Wednesday, June 22, 2022

Gypsy Moth

The last couple of times I’ve walked in the Big Woods the forest has looked like this –

That wasn’t November it was early June and a view of the hillsides revealed that extensive areas were bare of leaves –

The cause was these caterpillars –

Not just one caterpillar but many thousands, perhaps millions, to each and every acre – here climbing the trunk of a white oak in search of additional leaves to eat –

They’re the caterpillars of the gypsy moth (Lymantria dispar) an insect native to Europe and accidentally released in Massachusetts in 1869, from there it has spread extensively wherever its favored food species (oak, aspen, apple and others) are abundant.

In 2021 the Entomological Society of America (ESA) decided to change the insect’s name from gypsy moth to spongy moth since the name, gypsy, could be considered offensive to the Roma people (often called Gypsies). Gypsy moth has been the insect’s name for over 150 years and so it will remain here until the ESA changes any other moth names that could be offensive to someone (e.g. The German Cousin, The Hebrew, Finnish Dart, the Setaceous Hebrew Character, a large group called Quakers and others).

Back to the Big Woods: There are gypsy moth caterpillars of many sizes, some almost ready to pupate and others needing more time to feed and grow. The younger caterpillars may well starve as most of the trees’ leaves have already been eaten or fallen to the ground as scraps

Larger, older caterpillars will soon enter their pupal stage where they will transform into adults –

Adult females are white moths, flightless due to the heavy masses of eggs they carry and will soon lay as tan spongy masses –

Male gypsy moths are tan and fly about searching for females with which to mate. They find females by the scent (pheromone) the females emit and is detected by the males’ feathery antennae –

The tan egg masses contain the eggs that will produce next year’s caterpillars. A number of tiny wasps parasitize the gypsy moth eggs, helping to control the population. The few species of birds that eat hairy caterpillars feed on those of the gypsy moth as do white-footed mice. The larvae of several introduced species of parasitic flies feed on gypsy moth caterpillars as does an introduced fungus; caterpillars killed by the fungus hang in a characteristic “J” shape –

But the parasites, predators and diseases don’t always keep gypsy moth populations in check, every 10-20 years there’s an explosive population increase such as we’ve seen this year. What of the trees that have been stripped of their leaves? Almost all will survive and grow new leaves in the next several months; if the trees are defoliated next year, roughly 30% will die; a third year of defoliation will probably kill 60% of the trees. But perhaps the predators, parasites and diseases will succeed in killing enough gypsy moths that the trees will not be defoliated for a second or third year – time will tell.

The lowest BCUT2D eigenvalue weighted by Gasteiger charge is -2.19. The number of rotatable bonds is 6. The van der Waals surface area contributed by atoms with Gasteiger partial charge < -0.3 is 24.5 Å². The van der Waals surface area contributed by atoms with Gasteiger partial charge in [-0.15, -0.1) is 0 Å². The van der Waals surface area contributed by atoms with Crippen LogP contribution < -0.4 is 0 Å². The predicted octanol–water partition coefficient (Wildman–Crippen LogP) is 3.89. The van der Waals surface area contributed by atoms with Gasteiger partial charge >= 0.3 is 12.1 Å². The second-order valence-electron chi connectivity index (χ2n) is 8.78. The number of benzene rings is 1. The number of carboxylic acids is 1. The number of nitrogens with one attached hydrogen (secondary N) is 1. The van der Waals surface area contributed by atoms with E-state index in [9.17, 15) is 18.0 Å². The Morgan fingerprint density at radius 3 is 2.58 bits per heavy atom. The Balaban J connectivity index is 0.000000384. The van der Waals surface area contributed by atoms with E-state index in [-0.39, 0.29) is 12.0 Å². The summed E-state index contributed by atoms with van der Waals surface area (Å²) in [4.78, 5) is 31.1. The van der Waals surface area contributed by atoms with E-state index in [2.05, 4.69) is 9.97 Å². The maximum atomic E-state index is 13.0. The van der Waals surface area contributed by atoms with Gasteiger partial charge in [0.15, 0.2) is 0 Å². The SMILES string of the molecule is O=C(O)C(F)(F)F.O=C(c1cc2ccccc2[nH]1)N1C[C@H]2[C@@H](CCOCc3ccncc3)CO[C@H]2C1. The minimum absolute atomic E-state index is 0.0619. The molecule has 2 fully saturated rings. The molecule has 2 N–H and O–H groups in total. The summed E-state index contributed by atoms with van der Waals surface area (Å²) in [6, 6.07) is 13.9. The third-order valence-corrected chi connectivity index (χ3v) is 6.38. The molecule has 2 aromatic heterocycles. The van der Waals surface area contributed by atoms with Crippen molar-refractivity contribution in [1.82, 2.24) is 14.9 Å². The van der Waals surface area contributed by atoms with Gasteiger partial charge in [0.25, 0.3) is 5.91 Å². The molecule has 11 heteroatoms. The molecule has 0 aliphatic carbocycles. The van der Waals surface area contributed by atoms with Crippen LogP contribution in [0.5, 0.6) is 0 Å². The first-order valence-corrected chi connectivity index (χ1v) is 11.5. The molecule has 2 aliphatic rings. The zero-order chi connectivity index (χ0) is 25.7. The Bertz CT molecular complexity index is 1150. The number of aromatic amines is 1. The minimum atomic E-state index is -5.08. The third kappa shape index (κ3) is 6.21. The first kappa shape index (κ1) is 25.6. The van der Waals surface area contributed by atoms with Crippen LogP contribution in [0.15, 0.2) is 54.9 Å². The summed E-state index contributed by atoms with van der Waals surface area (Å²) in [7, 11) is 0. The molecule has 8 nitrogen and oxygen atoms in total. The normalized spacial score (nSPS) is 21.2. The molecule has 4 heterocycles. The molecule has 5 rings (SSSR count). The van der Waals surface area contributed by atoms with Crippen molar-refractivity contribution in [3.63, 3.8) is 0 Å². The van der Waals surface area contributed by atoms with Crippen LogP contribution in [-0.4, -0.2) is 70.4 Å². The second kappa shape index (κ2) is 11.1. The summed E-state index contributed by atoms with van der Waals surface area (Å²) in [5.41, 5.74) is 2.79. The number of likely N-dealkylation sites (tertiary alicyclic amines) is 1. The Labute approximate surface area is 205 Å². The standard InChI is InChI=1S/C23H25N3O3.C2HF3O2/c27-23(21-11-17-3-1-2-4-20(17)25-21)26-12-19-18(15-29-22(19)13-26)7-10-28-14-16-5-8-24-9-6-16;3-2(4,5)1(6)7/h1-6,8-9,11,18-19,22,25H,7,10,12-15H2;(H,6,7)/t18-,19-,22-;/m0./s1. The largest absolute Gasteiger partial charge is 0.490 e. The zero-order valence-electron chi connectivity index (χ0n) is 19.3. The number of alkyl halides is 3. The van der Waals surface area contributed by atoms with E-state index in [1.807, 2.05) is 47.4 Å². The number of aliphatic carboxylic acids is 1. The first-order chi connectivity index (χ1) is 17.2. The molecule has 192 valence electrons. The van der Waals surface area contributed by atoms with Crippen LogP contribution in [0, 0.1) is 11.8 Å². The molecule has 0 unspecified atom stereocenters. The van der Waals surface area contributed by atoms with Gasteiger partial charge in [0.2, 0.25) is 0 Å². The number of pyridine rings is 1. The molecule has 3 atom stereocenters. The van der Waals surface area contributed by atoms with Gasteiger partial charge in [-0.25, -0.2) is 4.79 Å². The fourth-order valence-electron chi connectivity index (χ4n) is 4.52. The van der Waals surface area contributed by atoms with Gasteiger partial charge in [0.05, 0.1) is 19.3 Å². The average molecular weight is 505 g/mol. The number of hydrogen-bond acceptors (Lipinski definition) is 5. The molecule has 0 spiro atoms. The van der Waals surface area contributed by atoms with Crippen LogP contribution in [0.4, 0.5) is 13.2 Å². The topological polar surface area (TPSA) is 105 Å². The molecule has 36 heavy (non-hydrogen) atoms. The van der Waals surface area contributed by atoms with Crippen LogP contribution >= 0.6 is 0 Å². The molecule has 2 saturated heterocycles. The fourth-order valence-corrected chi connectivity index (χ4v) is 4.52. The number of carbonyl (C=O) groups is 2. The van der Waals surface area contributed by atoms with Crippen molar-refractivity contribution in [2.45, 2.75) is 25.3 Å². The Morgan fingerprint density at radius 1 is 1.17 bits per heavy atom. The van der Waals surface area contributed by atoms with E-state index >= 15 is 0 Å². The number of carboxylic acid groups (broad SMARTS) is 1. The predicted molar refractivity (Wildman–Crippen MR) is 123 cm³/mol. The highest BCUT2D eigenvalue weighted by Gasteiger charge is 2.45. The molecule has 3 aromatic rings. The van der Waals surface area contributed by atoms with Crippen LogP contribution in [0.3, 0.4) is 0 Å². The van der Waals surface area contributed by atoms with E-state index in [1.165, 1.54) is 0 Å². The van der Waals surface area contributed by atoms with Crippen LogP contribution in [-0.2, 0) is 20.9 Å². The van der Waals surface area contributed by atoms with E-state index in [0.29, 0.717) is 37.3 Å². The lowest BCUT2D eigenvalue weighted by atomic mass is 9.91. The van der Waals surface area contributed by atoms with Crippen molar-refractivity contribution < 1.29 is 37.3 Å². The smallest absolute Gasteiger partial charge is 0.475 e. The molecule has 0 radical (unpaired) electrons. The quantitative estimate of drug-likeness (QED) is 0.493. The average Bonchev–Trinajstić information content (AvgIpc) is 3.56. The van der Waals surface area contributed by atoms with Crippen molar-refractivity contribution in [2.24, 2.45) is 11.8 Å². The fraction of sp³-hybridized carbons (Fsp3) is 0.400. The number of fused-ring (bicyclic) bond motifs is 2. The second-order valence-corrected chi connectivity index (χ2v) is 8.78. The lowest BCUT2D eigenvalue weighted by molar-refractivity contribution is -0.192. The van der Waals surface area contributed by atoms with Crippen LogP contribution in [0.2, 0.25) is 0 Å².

Note – Introduction of several species of flies to control the gypsy moth has had an unintended consequence,

they also parasitize our most beautiful large moths (including the luna, polyphemus and promethia) with devastating consequences to their populations.



Salty Pumpkin Studio said...

Wow! Your photo shows how very extensive the moth damage is. Local TV news stations have highlighted the problem. It looks to be more needs to be done. When you think of the loss of fall foliage colors, the devastation hits home.

Kim S. said...

It seems there are unintended consequences in whatever we do or say. This was an excellent and revealing story. Thank you. Kim in PA

Marcia said...

I remember seeing the devastation from these moths years ago driving home from West Virginia. At that time I don't think the they were controlled at all. Good to know many of the trees will survive. Now what to do with the emerald ash borer. Driving west on I -90 to Buffalo the landscape is filled with dead trees.

Jenn Jilks said...

Ours, thankfully, have moved on.
I am sorry you take offence in the name change.
We just facilitated the change of a name that was a pejorative First Nations term. I was really happy with that. When we know better we do better.
(ツ) from Cottage Country , ON, Canada!

eileeninmd said...

Great post on the Gypsy Moths. They have done so much damage.
Thank you for linking up and sharing your post. Take care, have a happy weekend.

Yvonne said...

Sadly, those flies are like trying to put out a fire with a gallon of grease. This seem to be a pattern with people who really do not understand nature. So sorry there is so much problem with the gypsy moth there. Our main tree in our garden is an old White Ash Tree, and it has to be inoculated every other year to hopefully save it from the Emerald Ash Borer. These days there always seem to be something going wrong with nature.

~Lavender Dreamer~ said...

We are seeing big webs filled with caterpillars right now and we always see those assassin flies. They are so ugly. Thanks for this informative post!